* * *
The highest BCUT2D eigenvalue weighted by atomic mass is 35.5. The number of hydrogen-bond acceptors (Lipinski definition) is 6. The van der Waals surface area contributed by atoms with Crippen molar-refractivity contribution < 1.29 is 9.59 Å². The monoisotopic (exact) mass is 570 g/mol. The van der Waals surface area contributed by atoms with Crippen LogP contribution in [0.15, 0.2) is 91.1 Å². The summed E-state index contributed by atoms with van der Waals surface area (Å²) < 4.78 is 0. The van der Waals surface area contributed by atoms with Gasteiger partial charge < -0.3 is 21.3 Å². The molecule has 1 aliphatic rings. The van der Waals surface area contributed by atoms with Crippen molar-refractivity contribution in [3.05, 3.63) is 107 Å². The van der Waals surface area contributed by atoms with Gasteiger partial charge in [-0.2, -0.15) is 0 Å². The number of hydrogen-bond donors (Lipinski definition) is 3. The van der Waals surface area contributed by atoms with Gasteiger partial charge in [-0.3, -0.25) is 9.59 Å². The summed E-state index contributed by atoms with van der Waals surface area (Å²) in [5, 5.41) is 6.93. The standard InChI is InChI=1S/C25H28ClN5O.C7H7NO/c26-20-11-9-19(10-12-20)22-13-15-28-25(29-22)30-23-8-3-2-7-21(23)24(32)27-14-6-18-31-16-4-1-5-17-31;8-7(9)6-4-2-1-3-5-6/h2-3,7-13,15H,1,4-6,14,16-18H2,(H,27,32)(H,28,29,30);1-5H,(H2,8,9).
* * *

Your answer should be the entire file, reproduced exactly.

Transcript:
The highest BCUT2D eigenvalue weighted by atomic mass is 35.5. The number of hydrogen-bond acceptors (Lipinski definition) is 6. The van der Waals surface area contributed by atoms with Crippen molar-refractivity contribution < 1.29 is 9.59 Å². The monoisotopic (exact) mass is 570 g/mol. The van der Waals surface area contributed by atoms with Crippen LogP contribution in [0.15, 0.2) is 91.1 Å². The summed E-state index contributed by atoms with van der Waals surface area (Å²) < 4.78 is 0. The van der Waals surface area contributed by atoms with Gasteiger partial charge < -0.3 is 21.3 Å². The molecule has 1 aliphatic rings. The van der Waals surface area contributed by atoms with Crippen molar-refractivity contribution in [3.05, 3.63) is 107 Å². The van der Waals surface area contributed by atoms with Gasteiger partial charge in [-0.2, -0.15) is 0 Å². The number of hydrogen-bond donors (Lipinski definition) is 3. The van der Waals surface area contributed by atoms with Gasteiger partial charge in [-0.3, -0.25) is 9.59 Å². The summed E-state index contributed by atoms with van der Waals surface area (Å²) in [5, 5.41) is 6.93. The standard InChI is InChI=1S/C25H28ClN5O.C7H7NO/c26-20-11-9-19(10-12-20)22-13-15-28-25(29-22)30-23-8-3-2-7-21(23)24(32)27-14-6-18-31-16-4-1-5-17-31;8-7(9)6-4-2-1-3-5-6/h2-3,7-13,15H,1,4-6,14,16-18H2,(H,27,32)(H,28,29,30);1-5H,(H2,8,9).